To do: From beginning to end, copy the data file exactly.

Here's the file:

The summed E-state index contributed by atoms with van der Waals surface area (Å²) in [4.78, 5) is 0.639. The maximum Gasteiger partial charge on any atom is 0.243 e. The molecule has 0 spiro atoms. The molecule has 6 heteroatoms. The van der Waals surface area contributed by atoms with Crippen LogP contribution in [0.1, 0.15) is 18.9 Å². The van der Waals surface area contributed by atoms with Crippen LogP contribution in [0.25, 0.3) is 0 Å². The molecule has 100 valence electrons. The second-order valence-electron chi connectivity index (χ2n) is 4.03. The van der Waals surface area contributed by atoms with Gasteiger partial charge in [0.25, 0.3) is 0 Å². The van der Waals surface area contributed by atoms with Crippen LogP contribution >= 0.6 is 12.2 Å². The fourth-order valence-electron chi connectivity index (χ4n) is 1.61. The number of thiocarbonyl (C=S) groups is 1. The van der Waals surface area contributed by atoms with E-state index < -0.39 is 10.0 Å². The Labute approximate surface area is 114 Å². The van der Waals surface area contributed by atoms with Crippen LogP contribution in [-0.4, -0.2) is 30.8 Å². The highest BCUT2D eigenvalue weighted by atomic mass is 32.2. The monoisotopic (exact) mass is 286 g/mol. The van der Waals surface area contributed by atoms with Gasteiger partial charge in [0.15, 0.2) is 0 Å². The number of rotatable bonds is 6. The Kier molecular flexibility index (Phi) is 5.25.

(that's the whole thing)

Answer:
The summed E-state index contributed by atoms with van der Waals surface area (Å²) in [4.78, 5) is 0.639. The maximum Gasteiger partial charge on any atom is 0.243 e. The molecule has 0 spiro atoms. The molecule has 6 heteroatoms. The van der Waals surface area contributed by atoms with Crippen LogP contribution in [0.1, 0.15) is 18.9 Å². The van der Waals surface area contributed by atoms with Crippen LogP contribution in [0.25, 0.3) is 0 Å². The molecule has 100 valence electrons. The second-order valence-electron chi connectivity index (χ2n) is 4.03. The van der Waals surface area contributed by atoms with Gasteiger partial charge in [0.25, 0.3) is 0 Å². The van der Waals surface area contributed by atoms with Crippen LogP contribution >= 0.6 is 12.2 Å². The fourth-order valence-electron chi connectivity index (χ4n) is 1.61. The number of thiocarbonyl (C=S) groups is 1. The van der Waals surface area contributed by atoms with E-state index < -0.39 is 10.0 Å². The Labute approximate surface area is 114 Å². The van der Waals surface area contributed by atoms with Crippen LogP contribution in [-0.4, -0.2) is 30.8 Å². The highest BCUT2D eigenvalue weighted by atomic mass is 32.2. The monoisotopic (exact) mass is 286 g/mol. The van der Waals surface area contributed by atoms with Gasteiger partial charge in [0.15, 0.2) is 0 Å². The number of rotatable bonds is 6. The Kier molecular flexibility index (Phi) is 5.25.